“It is prudent to assume that you will always have some unknown zero day vulnerabilities in your key IT systems, and put together a few response scenarios for how you plan to contain and clean up a problem – before it actually occurs,” he says.
Those plans should include preparation of “accurate and complete records of software and hardware assets, including software versions, allowing you to quickly estimate the real risks posed by any particular threat, and simplifying cleanup if malware strikes. “
“If your organisation is not likely to be specifically attacked – which is the most common situation - then you need to consider how you will detect whether zero day malware has breached your defences. In many cases, it is possible to see changes in CPU or memory usage, or unusual patterns in network traffic. Of course you will probably never spot these changes if you aren’t already measuring and benchmarking system and network performance.”
DaSilva says that if you detect an attack, “the most sensible first response will often be containment of the problem from the rest of the organisation. The purpose of containment is to limit the spread of the problem, while giving you time to come up with a cleanup strategy. Some businesses run mission critical systems which simply cannot be shut down or disconnected from the Internet, so the manner of containing the threat will vary.”
In simple situations, containment could involve sections of the network being unplugged. More sophisticated alternatives involve setting up restrictive security measures for network traffic, or implementing web proxy settings which only allow computers to access a tightly defined whitelist.”
Symantec’s Simmons also feels some preparation can get you through a zero-day and advocates acquisition of intelligence services to bring you as much information as possible about a new threat, then use of patch management tools so that you can understand the state of your defences and then implement any new patch quickly.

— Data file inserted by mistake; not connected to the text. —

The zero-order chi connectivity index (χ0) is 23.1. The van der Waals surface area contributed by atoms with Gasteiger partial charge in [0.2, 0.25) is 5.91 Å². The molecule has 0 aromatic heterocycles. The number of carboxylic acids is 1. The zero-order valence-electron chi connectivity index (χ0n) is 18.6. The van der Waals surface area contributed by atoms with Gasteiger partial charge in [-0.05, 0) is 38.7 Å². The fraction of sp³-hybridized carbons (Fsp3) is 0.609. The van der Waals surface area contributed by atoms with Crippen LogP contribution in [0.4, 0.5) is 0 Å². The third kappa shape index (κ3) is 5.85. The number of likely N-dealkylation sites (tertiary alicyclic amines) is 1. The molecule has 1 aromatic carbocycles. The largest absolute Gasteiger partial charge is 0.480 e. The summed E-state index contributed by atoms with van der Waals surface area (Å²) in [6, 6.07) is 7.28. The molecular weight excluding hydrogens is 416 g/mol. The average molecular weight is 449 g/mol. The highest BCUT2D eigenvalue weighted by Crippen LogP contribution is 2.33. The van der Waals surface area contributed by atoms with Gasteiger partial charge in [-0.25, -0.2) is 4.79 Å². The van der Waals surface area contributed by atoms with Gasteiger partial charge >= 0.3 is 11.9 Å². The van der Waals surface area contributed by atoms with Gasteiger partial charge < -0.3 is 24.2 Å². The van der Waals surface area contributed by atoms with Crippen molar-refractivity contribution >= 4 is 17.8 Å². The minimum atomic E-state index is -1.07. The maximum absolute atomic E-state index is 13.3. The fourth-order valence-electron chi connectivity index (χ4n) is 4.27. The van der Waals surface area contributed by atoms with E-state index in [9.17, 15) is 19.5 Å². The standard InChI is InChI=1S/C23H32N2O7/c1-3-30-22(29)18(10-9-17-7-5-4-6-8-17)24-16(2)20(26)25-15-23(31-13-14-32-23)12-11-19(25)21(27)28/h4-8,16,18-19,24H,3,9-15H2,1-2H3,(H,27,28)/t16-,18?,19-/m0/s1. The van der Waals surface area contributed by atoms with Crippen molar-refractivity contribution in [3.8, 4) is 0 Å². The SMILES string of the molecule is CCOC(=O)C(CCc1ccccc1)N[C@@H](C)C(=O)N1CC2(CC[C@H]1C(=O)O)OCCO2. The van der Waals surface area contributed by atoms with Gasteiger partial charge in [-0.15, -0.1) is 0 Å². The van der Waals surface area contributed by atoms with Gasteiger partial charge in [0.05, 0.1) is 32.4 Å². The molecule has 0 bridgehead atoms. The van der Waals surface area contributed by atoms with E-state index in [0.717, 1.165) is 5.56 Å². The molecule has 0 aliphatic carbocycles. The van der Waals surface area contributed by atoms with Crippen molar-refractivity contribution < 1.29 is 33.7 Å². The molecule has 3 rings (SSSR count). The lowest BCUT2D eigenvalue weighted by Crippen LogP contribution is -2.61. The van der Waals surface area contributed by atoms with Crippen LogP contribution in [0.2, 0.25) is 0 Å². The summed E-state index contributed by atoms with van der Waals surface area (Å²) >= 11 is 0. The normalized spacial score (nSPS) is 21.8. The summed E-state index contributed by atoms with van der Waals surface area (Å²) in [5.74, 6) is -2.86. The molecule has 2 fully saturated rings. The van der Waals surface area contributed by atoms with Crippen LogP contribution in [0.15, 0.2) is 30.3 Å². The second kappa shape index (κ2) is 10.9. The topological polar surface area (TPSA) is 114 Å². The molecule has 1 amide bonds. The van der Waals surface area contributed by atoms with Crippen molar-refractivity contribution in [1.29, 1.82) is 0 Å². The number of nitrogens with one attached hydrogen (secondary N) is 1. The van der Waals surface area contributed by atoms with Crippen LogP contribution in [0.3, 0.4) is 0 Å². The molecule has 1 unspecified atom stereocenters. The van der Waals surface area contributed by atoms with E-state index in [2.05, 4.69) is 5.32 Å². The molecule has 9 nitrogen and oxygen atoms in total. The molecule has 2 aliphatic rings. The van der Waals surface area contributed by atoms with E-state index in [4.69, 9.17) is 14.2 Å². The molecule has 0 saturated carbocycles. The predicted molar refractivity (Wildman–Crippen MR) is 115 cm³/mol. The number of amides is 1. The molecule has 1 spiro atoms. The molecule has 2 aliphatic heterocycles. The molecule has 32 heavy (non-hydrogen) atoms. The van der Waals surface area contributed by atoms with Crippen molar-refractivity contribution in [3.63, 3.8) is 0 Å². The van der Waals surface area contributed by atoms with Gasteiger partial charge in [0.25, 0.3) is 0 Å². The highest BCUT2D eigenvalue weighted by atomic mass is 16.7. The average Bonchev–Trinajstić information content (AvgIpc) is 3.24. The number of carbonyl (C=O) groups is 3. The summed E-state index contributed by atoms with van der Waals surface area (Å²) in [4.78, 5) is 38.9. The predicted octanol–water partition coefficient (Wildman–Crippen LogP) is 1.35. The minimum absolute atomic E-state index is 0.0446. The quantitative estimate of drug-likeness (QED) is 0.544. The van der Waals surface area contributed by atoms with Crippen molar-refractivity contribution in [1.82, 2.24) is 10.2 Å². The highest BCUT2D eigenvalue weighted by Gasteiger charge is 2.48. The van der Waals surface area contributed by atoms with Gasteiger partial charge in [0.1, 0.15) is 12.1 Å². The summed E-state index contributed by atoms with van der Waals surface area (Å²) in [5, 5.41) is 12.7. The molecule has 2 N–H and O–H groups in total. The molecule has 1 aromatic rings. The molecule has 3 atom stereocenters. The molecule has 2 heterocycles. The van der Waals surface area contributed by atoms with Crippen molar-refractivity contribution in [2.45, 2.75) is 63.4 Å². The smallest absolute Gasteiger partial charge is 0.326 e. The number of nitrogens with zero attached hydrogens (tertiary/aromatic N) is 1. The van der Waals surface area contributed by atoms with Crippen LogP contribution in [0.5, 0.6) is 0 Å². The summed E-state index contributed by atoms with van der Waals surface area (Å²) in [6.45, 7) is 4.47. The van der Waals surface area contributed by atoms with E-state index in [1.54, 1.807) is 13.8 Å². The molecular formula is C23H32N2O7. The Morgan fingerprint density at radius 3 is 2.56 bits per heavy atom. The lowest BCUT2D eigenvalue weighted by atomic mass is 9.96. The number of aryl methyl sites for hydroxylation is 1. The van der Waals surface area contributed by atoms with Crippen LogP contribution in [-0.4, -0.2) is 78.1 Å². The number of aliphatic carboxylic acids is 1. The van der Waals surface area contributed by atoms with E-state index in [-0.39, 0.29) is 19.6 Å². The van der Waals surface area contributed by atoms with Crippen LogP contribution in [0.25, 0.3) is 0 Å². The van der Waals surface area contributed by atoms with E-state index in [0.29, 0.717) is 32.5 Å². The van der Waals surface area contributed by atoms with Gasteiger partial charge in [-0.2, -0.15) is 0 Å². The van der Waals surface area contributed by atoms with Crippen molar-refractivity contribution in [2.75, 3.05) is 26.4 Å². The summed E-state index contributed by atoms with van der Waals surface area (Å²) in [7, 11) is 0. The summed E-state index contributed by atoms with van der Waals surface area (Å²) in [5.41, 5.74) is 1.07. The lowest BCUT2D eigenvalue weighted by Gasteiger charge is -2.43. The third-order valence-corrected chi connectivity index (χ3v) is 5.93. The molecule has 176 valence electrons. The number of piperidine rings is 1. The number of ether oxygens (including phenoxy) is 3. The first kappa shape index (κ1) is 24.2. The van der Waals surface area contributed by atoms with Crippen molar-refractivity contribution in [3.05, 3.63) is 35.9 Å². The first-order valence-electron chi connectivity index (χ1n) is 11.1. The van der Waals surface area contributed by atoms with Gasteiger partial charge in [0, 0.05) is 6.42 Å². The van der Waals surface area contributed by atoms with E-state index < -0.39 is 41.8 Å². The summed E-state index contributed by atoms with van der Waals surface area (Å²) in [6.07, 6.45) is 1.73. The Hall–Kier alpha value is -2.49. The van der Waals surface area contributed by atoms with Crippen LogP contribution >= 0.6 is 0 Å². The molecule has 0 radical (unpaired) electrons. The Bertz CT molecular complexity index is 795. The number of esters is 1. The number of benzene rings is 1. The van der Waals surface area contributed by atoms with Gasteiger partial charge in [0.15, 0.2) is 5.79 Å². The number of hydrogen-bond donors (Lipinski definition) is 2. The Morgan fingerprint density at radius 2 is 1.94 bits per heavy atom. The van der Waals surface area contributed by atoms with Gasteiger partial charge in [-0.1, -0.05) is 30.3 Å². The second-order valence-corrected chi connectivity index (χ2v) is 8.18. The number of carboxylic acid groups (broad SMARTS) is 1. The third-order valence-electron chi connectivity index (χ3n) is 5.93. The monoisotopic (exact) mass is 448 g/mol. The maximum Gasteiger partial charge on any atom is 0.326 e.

“Combine your knowledge of the vulnerability, your environment and your security tools to make a proactive response,” he says. “For example, if the vulnerability is in a PDF reader, consider blocking PDFs at your email or web gateways until a patch is available. If an active attack using the vulnerability is known to make connections to specific hosts on the Internet to deliver stolen confidential data, block these hosts at the perimeter firewall.”
Simmons also advises that “The time between a zero-day vulnerability being announced and a patch being available (and more importantly, applied!) is a window of heightened risk. If possible, don’t use the affected application until it is patched [and] treat unusual events with more suspicion than usual and investigate them – a web browser crashing more often than usual could just be a bug, but it could also be the result of an exploitation attempt.”
It could also, Sophos’ Ducklin points out, just be a browser crashing.
“As the Hitchhiker's Guide to the Galaxy makes clear, ‘Don't Panic,” he concluded.